A union activist's call for change.(Thinking Economically)(Book review)
Synthesis/Regeneration; March 22, 2011; Egnatz, Nick; 700+ words ...movements to attack pro-labor, progressive governments (in Guyanain 1963; Dominican Republic in 1965; Nicaragua in the late...employees." Was the labor leadership simply carrying water for the CIA and US Empire? One might make that assumption, but Scipes...

States News Service; March 22, 2011; 700+ words ...Bolivia Eduardo Cader, San Salvador, El Salvador Tamaisha Eytle, Guyana Maximiliano G-mez, Entre Rios, Argentina Gerson Abel Morales, Chimaltenango, Guatemala AderlA*cia Nascimento da Silva, Rio de Janeiro, Brazil Jose Miguel Palechor...

Anti-Castro radical was acquitted in jet bombing
The Washington Post; April 30, 2011; T Rees Shapiro; 700+ words ...Airlines Flight 455, bound for Cuba from Guyana, had sent the plane plunging into the...third, Luis Posada Carriles, a onetime CIA operative, escaped from confinement in...was trained in guerrilla warfare by the CIAbefore the failed Bay of Pigs invasion...

Cheddi Jagan and the Politics of Power
Caribbean Quarterly; June 1, 2011; Premdas, Ralph; 700+ words ...these episodes transpired inGuyana in the early 19605, when a combined CIA and British intelligence operation...minds of Third World peoples. Guyana was an unlikely place for such...of colonial exploitation of Guyana's multi-ethnic population...

Aavo Albert Soobert
The Washington Post; July 14, 2011; 700+ words ...CIA employee Wanda Shaver vanVliet, 94, a CIAemployee who did administrative work for more...Strategic Services, the wartime forerunner of the CIA. She served with the CIA in England, Iran,Guyana and Sweden before retiring in 1972. She was...

International Paint broadens Mexico network: China will become Latin America's largest trade partner by 2015.(Latin America)
Coatings World; August 1, 2011; Thurston, Charles W.; 700+ words ...17 Brazil 12 Argentina 9 Peru 9 Suriname 7 Paraguay 7 Colombia 6 Bolivia 4 Ecuador 4 Chile 3 Guyana 3 Venezuela -8 Source: Index Mundi compilation of CIA World Factbook data; January 2017. by Charles W. Thurston Latin America Correspondent thurstoncw...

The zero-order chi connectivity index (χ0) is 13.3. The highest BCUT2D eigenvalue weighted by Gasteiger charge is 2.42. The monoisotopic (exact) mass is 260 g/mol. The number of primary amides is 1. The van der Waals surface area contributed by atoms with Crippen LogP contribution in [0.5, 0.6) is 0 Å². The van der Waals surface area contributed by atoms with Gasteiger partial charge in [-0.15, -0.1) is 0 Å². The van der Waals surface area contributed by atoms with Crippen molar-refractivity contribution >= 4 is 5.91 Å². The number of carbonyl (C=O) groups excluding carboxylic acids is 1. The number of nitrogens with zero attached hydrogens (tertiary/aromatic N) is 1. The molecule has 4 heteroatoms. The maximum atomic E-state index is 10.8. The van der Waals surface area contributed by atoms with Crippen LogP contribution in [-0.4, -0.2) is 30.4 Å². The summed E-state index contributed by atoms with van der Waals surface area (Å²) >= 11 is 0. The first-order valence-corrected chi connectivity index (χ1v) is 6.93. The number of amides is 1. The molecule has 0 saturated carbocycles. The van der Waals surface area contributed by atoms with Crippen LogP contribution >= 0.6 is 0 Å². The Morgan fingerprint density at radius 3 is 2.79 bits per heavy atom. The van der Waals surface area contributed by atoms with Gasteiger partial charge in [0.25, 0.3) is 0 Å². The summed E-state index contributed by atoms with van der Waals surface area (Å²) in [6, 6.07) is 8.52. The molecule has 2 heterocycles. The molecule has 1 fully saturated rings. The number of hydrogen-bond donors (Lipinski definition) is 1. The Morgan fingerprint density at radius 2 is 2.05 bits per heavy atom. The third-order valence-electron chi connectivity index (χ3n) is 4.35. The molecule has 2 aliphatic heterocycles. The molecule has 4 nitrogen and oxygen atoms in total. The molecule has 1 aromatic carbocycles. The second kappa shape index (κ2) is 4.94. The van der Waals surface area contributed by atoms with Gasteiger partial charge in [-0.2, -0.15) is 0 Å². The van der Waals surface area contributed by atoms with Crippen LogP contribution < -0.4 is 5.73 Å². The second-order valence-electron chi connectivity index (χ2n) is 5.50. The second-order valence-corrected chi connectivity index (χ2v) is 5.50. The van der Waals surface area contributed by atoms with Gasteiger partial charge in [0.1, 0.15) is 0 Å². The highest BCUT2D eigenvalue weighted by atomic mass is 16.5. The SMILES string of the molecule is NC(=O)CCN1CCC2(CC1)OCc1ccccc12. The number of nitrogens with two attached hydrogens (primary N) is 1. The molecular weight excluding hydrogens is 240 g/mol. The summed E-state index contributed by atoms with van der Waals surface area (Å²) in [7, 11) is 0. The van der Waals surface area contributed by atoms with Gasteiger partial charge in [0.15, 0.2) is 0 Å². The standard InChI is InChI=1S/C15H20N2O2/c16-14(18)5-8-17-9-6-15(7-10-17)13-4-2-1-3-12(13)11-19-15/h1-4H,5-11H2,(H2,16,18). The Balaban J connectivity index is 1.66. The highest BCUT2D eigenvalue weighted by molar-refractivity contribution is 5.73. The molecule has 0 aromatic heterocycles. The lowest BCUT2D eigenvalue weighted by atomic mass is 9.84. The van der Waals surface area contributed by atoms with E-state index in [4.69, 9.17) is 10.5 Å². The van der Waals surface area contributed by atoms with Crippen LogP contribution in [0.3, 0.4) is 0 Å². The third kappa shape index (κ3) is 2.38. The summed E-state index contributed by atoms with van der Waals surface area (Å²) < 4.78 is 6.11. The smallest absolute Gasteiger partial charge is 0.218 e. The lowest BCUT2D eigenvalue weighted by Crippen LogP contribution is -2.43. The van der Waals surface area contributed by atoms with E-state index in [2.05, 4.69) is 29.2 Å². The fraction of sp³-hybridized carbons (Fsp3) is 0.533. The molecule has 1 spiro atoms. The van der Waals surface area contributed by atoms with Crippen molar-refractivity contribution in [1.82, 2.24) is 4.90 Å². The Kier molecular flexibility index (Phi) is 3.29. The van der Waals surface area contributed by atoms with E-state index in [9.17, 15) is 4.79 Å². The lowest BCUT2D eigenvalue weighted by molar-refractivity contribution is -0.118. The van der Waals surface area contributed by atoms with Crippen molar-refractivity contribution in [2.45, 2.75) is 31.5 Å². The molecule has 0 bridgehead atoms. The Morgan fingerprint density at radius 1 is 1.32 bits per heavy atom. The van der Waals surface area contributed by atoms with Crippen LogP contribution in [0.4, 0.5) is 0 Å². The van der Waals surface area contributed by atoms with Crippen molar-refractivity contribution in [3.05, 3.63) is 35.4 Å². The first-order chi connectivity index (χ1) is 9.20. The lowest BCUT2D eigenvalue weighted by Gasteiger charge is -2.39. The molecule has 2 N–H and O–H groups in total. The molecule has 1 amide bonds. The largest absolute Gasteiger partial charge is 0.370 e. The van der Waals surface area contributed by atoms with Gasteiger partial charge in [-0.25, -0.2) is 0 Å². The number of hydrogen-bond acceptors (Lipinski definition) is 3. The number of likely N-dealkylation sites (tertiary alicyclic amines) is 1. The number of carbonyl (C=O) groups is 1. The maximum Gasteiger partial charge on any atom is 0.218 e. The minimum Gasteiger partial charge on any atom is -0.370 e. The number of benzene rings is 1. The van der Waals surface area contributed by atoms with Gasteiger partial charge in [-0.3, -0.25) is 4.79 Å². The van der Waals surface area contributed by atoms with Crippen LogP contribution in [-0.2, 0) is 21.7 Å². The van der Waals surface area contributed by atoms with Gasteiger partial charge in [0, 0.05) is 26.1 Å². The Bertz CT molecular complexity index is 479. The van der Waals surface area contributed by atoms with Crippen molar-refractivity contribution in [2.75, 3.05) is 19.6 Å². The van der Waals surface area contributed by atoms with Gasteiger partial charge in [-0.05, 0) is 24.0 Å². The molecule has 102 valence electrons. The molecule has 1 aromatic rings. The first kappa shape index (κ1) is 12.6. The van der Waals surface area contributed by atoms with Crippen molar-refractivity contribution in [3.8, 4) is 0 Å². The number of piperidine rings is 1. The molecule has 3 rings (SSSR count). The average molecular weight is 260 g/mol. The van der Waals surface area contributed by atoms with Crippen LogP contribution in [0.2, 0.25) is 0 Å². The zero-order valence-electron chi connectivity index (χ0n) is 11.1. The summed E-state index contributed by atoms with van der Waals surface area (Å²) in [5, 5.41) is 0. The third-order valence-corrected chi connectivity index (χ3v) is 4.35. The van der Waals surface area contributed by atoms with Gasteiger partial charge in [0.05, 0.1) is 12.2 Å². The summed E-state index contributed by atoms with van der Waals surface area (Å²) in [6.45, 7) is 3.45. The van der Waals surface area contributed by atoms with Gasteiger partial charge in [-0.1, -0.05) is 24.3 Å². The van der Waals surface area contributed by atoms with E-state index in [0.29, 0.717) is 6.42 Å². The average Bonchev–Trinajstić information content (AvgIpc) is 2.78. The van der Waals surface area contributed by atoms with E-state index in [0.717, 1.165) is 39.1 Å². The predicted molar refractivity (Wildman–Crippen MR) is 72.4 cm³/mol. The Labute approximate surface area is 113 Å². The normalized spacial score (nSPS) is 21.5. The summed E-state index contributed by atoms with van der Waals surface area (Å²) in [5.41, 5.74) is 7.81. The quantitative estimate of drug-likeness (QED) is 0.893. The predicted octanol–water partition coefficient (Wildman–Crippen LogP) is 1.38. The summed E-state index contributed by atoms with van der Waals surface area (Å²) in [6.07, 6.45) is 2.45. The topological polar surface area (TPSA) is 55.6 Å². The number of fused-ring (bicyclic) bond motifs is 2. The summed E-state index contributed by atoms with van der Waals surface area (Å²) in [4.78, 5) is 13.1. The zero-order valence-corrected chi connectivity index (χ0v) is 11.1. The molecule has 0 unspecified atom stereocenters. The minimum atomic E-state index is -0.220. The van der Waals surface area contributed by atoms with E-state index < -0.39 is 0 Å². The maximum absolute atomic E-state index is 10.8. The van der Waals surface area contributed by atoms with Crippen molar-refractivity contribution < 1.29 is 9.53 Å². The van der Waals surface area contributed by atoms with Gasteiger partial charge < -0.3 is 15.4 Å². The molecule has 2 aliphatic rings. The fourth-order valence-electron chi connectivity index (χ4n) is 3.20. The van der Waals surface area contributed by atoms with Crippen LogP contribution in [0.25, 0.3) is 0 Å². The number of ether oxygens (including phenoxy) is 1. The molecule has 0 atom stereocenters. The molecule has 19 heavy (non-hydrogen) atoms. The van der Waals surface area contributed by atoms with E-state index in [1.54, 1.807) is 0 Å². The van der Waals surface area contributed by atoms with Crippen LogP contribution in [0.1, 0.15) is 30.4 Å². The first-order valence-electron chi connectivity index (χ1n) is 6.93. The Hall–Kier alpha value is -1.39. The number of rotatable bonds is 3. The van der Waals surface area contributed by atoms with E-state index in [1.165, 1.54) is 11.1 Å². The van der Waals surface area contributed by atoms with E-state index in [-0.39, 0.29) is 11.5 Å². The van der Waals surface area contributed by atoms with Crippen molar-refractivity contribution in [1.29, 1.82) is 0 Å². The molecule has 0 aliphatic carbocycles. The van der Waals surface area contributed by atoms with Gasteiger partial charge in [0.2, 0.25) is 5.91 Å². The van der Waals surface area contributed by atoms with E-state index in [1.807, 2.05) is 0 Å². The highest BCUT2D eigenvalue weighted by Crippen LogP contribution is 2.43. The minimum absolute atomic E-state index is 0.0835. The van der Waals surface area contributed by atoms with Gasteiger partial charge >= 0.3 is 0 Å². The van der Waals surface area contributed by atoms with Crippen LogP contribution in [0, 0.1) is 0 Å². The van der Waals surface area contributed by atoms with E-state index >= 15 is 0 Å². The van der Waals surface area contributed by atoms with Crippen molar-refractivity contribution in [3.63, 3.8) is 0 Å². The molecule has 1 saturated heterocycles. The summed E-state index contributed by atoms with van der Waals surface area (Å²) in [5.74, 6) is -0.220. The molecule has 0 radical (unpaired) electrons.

UK spy files reveal details of 1950s Guyana coup
AP Worldstream; August 25, 2011; JILL LAWLESS; 700+ words ...Oct. 9, Britain suspended Guyana's constitution, fired its legislators...Communist Cuba, possibly making Guyana a base for Latin American revolutionaries...the White House to allow the CIA to use subterranean means to...first leader of independent Guyana in 1966 was not Cheddi Jagan...


September 2, 2011, AP / Manila Bulletin, 1950s Guyana Coup Details Bared, 700+ words

LONDON, United Kingdom (AP) - It was a very British coup. The warship slipped into the harbor, the soldiers landed in darkness - and the diplomatic wives made sandwiches for the hungry troops.
Secret documents declassified Friday by Britain's MI5 security service reveal in dramatic and everyday detail how the UK under Prime Minister Winston Churchill overthrew the elected government of British Guiana - now Guyana - because he feared its left-wing leader and his American wife were leading the British colony into the arms of the Soviet Union.
The documents reveal how British spies kept up intense scrutiny on Cheddi and Janet Jagan, who founded the People's Progressive Party to campaign for workers' rights and independence from British rule for the sugar-producing colony in northern South America.
Christopher Andrew, the spy agency's official historian, said the files provide new details of the coup, and "further evidence that MI5 played a more important part in British decolonization than is often realized.''
The Jagans, a US-educated former dentist and his Chicago-born wife, seem an unlikely threat. But the 39 folders of files released by Britain's National Archives are crammed full of tapped phone conversations, intercepted letters, and accounts of physical surveillance over more than a decade.
In 1951, the year after the Jagans founded their party, an MI5 agent based on the Caribbean island of Trinidad described them as "something new in British Guiana politics.''
"Both are able and intelligent and the mere fact that Janet Jagan is white, young, and not unattractive in appearance lends considerable interest to her activities and those of her husband,'' he said.
To British authorities, the Jagans were a headache. To the Americans, they were a potential Communist threat on America's doorstep.
MI5 concluded that the party was "not receiving any financial support from any Communist organization outside the country.''
Nonetheless, amid worsening strikes and unrest, Britain grew unhappy with the Jagans' "disruptive antics.''